International cinema has an irresistible new pair of reprobates: middle-aged brothers who can do no right in their lives and no wrong before the camera. Barat (Faegh Mohammadi), who is famous in his native Kurdistan as a singer and woodwind player, combines the styles of the Hell’s Angels and the world-music circuit. Proud owner of a motorcycle and sidecar, he dresses in a traditional belted robe accessorized with a blue headcloth and wraparound shades, the possession of which requires him to parade about with his matinee-idol chin stuck imperturbably in the air. He’s the slicked-back bachelor of the pair; whereas chubby Audeh (Allah-Morad Rashtian), a singer and drum-banger, behaves in the excited manner of a man with seven wives, thirteen daughters and the halo hair of Gene Shalit.
Whenever these two stand side by side, playing their instruments and crying out old Kurdish tunes, Marooned in Iraq bounces into crazy, impudent life. Written and directed by the Iranian Kurd Bahman Ghobadi (whose first feature was the well-received A Time for Drunken Horses), the film revels in the cluelessness, vanity and open-throttle talent of Barat and Audeh: characters who seem like overgrown kids most of the time, but who become so outsize when they perform that the camera has to back off and give them room. When I close my eyes and recall Marooned in Iraq, I picture Barat and Audeh in a low-angle medium shot, motorhead hipster next to teddy bear, as they wail away at somebody’s wedding. I envision mountain roads under a crisp blue sky, fields of snow, crowds of children, a shack that houses a steamy cafe.
I also see a vast refugee camp, its lanterns dotting a midnight valley; I make out a ravine in dim afternoon light, where dozens of women are sobbing over a mass grave. And I hear, mixed in with the soundtrack music, the swoosh and boom of jet planes going on bombing runs.
An amalgam of road movie, ethnographic musical, feminist satire and political protest, Marooned in Iraq is the story of how Barat and Audeh answer the summons of their father, the imperious old master musician Mirza (Shahab Ebrahimi), who insists that they travel with him from Iran to Iraq. Word has reached him that the fourth and last in his series of wives, Hanareh, is in danger on the Iraqi side and wants his help. Never mind that she left Mirza twenty-three years ago, running off with his best friend and musical partner; never mind that Barat and Audeh have only contempt for her. If Hanareh needs him, then nothing will hold Mirza back–not the bandits on the road, not the bombing sorties and certainly not the full truth about his mission, which he grandly conceals from his sons to get them to come along.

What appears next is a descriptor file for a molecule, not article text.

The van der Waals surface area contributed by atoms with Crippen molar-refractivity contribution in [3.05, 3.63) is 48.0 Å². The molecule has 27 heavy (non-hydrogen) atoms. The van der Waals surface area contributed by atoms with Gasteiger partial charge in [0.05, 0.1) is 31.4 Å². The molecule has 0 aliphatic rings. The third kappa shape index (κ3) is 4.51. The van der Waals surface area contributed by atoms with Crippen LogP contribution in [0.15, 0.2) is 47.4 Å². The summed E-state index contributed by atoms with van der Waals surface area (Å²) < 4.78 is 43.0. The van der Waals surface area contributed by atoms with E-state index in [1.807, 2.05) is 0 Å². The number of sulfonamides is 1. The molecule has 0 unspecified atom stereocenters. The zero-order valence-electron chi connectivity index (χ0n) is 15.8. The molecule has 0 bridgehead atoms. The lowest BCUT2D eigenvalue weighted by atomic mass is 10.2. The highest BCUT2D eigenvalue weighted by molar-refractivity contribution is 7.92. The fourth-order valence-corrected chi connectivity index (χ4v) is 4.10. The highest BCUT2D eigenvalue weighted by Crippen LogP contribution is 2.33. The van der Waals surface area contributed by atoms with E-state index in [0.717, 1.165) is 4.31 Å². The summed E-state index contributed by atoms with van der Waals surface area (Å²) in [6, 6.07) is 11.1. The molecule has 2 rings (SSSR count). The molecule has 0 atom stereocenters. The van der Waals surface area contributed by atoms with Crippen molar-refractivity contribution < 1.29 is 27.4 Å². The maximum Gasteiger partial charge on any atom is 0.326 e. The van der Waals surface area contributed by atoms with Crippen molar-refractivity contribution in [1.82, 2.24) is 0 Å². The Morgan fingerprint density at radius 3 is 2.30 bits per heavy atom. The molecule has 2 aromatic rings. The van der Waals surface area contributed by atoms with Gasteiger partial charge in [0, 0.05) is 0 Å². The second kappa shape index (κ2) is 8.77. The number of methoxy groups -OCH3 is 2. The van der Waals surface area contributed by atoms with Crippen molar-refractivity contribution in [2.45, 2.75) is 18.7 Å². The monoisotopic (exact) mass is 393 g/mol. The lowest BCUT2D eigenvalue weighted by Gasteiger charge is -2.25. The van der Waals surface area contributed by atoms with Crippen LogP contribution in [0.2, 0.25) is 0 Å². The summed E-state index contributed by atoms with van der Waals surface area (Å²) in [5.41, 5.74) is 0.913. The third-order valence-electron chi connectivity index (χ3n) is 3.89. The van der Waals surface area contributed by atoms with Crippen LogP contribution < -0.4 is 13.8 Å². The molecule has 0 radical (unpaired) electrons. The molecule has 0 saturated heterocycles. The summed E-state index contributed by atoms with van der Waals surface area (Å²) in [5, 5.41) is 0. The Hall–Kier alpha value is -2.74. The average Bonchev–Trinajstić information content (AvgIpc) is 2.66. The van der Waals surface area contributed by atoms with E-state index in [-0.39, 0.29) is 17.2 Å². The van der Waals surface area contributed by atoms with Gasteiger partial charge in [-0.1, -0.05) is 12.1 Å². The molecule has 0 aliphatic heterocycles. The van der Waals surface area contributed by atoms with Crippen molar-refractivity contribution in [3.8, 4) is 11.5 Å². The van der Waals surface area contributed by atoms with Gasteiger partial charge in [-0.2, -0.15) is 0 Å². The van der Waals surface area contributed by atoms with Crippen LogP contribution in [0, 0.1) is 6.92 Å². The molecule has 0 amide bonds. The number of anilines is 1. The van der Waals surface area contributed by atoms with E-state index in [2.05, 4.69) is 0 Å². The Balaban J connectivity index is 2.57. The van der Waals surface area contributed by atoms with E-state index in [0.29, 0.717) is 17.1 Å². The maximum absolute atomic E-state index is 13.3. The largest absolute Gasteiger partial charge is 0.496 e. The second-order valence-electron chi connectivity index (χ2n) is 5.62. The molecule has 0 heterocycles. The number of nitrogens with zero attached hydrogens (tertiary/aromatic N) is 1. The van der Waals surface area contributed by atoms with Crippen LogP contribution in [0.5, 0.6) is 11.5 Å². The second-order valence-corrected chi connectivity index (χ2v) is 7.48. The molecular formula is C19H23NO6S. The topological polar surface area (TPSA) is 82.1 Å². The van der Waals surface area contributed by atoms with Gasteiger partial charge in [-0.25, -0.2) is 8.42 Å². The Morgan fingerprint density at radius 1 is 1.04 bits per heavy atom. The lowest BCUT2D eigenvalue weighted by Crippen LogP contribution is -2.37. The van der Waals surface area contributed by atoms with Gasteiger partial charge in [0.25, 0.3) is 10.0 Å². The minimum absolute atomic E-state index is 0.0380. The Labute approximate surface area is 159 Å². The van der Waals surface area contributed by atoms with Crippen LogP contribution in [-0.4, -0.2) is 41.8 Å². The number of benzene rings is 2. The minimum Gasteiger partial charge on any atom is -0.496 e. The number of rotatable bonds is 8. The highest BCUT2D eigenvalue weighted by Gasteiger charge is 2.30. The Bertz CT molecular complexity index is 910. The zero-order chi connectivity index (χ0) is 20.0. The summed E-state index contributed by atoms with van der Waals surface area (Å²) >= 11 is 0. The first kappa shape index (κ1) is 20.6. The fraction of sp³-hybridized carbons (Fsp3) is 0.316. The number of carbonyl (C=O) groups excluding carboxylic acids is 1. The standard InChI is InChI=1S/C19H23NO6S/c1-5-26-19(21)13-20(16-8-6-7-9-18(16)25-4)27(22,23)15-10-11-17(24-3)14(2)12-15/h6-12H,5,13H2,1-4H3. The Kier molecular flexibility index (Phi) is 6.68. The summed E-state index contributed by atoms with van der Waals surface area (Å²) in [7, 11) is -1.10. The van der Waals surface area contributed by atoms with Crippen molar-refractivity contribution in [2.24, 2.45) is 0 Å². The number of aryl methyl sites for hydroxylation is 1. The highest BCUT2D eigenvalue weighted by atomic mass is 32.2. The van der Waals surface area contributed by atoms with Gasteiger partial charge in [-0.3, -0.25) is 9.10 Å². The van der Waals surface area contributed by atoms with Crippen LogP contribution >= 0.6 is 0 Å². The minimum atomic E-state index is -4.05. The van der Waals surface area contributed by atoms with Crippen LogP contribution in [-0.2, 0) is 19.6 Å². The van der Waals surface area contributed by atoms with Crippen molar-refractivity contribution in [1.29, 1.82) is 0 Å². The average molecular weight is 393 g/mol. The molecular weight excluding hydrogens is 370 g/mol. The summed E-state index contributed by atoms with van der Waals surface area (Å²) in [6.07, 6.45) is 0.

As Mirza and his boys proceed on their way, the landscape of dusty, warm-colored crags becomes wintry and white, and the film’s tone shifts from raucous, semi-comic anarchy (in a style reminiscent of Emir Kusturica) to one of chaotic suffering. Clearly, Ghobadi is taking his characters deeper and deeper into troubled territory–although the precise nature of the trouble remains intriguingly ambiguous.
Refugees are pouring across the border. There have been massacres on the Iraqi side, attacks with poison gas, roundups of whichever able-bodied men may have survived. The date is left unstated; but given these events, the year would seem to be 1991-92, with Saddam Hussein being the chief target of Ghobadi’s protest. (Although Ghobadi is careful in interviews not to endorse the US war in Iraq, he has plenty to say against Saddam.) But just when you think you’ve fixed the story’s date and meaning, it slips away again. You may deduce that Hanareh left her husband and Iran around the time of the Islamic revolution, when she was banned from pursuing a career as a professional singer. So the ayatollahs, too, would seem to be objects of Ghobadi’s wrath (unstated objects, given his country of residence); and if you count forward twenty-three years from when they took power, then Marooned in Iraq must be happening in the present, as much as in the early 1990s.
A neat trick, this bitemporality; and it’s only one of many that Ghobadi pulls off. A filmmaker with a brisk, fluent, varied style, he can move from lovely, quasi-documentary passages (such as a visit to a brick-making factory) to images of poetic fantasy (a flurry of paper airplanes tossed by schoolchildren) to outspoken protests (including the tirade addressed by a young woman, a teacher of orphans, to the dimly sexist Audeh). That Ghobadi got the mix right is wonderful. That he did so outdoors in a snowbound border region, while working with a large cast of nonprofessionals, seems to me nothing short of amazing. Marooned in Iraq may fall short of being a masterpiece, but it’s definitely some sort of miracle.